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Central Sleep Apnea Syndromes Differential Diagnoses

  • Author: Kendra Becker, MD, MPH; Chief Editor: Ryland P Byrd, Jr, MD  more...
 
Updated: Mar 16, 2015
 
 

Diagnostic Considerations

This discussion includes the differentiation of central sleep apnea from non–central sleep apnea conditions.

  • Obstructive sleep apnea: This is a sleep disorder in which recurrent complete or partial upper airway obstruction produces snoring, oxygen desaturations, and numerous arousals. The repetitive upper airway collapse occurs during sleep because negative pressure generated during inspiration is not effectively counteracted by splinting by pharyngeal dilators, especially when narrowing occurs as a result of excessive soft tissue or vulnerable craniofacial anatomy. Patients may report loud snoring, witnessed apneas, and excessive daytime sleepiness. Physical examination characteristics often include a crowded oropharynx, increased neck and waist circumferences, and increased body mass index. Further, polysomnography (PSG) demonstrates prominent snoring and obstructive respiratory events (airflow is absent but ventilatory effort persists, as opposed to absent ventilatory effort in central sleep apnea) (see the image below).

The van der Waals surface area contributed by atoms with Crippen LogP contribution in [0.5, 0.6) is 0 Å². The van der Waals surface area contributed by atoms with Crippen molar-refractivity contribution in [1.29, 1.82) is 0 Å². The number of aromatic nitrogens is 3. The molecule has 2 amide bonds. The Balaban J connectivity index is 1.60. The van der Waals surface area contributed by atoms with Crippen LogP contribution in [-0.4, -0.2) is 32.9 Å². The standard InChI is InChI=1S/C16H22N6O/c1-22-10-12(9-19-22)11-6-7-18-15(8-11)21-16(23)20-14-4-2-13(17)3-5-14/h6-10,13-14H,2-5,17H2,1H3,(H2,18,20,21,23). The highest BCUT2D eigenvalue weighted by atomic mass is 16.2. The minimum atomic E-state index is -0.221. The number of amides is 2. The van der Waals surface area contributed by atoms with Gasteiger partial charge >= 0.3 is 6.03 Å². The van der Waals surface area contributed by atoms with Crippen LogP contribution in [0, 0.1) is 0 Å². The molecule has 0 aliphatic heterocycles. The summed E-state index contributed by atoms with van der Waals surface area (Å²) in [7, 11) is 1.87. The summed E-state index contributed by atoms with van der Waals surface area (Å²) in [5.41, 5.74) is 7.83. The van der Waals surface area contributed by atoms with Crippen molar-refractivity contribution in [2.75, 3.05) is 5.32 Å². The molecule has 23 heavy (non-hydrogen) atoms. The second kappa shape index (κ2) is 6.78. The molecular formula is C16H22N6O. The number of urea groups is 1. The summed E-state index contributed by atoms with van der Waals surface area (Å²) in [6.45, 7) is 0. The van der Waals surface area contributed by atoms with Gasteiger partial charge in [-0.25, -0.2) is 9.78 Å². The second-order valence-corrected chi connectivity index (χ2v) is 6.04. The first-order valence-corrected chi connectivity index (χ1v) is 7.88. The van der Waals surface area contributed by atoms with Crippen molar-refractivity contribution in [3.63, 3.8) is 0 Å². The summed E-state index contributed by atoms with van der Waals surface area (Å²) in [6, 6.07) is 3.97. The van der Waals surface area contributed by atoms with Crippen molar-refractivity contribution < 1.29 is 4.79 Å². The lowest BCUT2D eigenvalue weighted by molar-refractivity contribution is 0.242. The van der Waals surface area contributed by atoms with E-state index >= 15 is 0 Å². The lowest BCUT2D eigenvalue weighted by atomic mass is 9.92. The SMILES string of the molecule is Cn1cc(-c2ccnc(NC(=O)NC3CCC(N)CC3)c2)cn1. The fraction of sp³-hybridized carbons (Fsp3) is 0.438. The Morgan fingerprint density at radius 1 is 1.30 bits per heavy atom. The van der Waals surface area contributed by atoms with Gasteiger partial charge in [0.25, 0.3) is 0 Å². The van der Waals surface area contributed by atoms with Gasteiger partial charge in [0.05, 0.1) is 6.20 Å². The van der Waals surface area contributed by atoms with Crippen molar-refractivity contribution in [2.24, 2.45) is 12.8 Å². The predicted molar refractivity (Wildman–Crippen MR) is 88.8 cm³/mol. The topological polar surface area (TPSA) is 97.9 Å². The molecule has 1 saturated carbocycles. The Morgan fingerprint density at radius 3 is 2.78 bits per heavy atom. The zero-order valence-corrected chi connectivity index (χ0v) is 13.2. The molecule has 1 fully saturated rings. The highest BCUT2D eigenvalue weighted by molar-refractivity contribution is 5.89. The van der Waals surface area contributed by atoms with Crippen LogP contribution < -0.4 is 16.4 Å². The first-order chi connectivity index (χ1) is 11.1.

Obstructive sleep apnea (OSA): This polysomnogram Obstructive sleep apnea (OSA): This polysomnogram demonstrates typical hypopneas occurring in OSA prior to continuous positive airway pressure titration. In OSA, airflow is absent or reduced, but ventilatory effort persists.
  • Pseudocentral sleep apnea: Patients with diaphragmatic paralysis and other neuromuscular diseases, who are dependent on accessory muscles of breathing to maintain ventilation, may appear to have central apneas during rapid eye movement (REM) sleep. This is due to the REM atonia of skeletal muscles. Many of these patients actually have obstructive sleep apnea but do not have enough diaphragmatic excursions to be recorded by the piezoelectric belts used during routine PSG. A history of neuromuscular disease and worsening of central apneas during REM sleep should alert to the possibility of pseudocentral apnea.